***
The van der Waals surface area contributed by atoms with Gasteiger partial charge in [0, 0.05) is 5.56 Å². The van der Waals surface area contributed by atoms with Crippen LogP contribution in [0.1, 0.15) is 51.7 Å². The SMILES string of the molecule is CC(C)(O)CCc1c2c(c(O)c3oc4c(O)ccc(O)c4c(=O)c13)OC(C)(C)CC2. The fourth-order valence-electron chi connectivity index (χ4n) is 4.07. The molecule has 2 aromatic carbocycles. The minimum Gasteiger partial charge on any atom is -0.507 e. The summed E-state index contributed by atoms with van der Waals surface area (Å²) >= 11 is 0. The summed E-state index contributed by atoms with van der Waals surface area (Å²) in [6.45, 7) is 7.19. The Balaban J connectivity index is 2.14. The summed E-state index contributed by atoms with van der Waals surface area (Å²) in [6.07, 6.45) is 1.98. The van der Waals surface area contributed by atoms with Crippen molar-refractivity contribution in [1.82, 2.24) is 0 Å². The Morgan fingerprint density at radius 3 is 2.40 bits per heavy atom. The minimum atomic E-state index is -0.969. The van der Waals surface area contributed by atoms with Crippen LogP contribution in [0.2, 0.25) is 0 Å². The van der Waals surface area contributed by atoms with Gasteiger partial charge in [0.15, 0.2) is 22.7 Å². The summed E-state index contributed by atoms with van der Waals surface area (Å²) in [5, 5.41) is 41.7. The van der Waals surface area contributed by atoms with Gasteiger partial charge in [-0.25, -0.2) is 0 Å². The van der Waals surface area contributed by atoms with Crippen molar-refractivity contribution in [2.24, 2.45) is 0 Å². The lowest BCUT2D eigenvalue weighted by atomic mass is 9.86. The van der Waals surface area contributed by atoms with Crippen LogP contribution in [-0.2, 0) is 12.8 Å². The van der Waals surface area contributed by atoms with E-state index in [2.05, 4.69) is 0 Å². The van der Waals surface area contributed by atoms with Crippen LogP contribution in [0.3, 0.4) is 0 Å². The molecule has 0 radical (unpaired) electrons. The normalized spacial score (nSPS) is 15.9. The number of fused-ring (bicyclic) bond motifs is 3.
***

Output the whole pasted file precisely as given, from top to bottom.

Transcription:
The van der Waals surface area contributed by atoms with Gasteiger partial charge in [0, 0.05) is 5.56 Å². The van der Waals surface area contributed by atoms with Crippen LogP contribution in [0.1, 0.15) is 51.7 Å². The SMILES string of the molecule is CC(C)(O)CCc1c2c(c(O)c3oc4c(O)ccc(O)c4c(=O)c13)OC(C)(C)CC2. The fourth-order valence-electron chi connectivity index (χ4n) is 4.07. The molecule has 2 aromatic carbocycles. The minimum Gasteiger partial charge on any atom is -0.507 e. The summed E-state index contributed by atoms with van der Waals surface area (Å²) >= 11 is 0. The summed E-state index contributed by atoms with van der Waals surface area (Å²) in [6.45, 7) is 7.19. The Balaban J connectivity index is 2.14. The summed E-state index contributed by atoms with van der Waals surface area (Å²) in [6.07, 6.45) is 1.98. The van der Waals surface area contributed by atoms with Crippen molar-refractivity contribution in [1.82, 2.24) is 0 Å². The Morgan fingerprint density at radius 3 is 2.40 bits per heavy atom. The minimum atomic E-state index is -0.969. The van der Waals surface area contributed by atoms with Crippen LogP contribution in [0.2, 0.25) is 0 Å². The van der Waals surface area contributed by atoms with Gasteiger partial charge in [0.15, 0.2) is 22.7 Å². The summed E-state index contributed by atoms with van der Waals surface area (Å²) in [5, 5.41) is 41.7. The van der Waals surface area contributed by atoms with Gasteiger partial charge in [-0.25, -0.2) is 0 Å². The van der Waals surface area contributed by atoms with Crippen molar-refractivity contribution in [2.24, 2.45) is 0 Å². The lowest BCUT2D eigenvalue weighted by atomic mass is 9.86. The van der Waals surface area contributed by atoms with Crippen LogP contribution in [-0.2, 0) is 12.8 Å². The van der Waals surface area contributed by atoms with E-state index in [2.05, 4.69) is 0 Å². The van der Waals surface area contributed by atoms with Crippen LogP contribution in [0.3, 0.4) is 0 Å². The molecule has 0 radical (unpaired) electrons. The normalized spacial score (nSPS) is 15.9. The number of fused-ring (bicyclic) bond motifs is 3.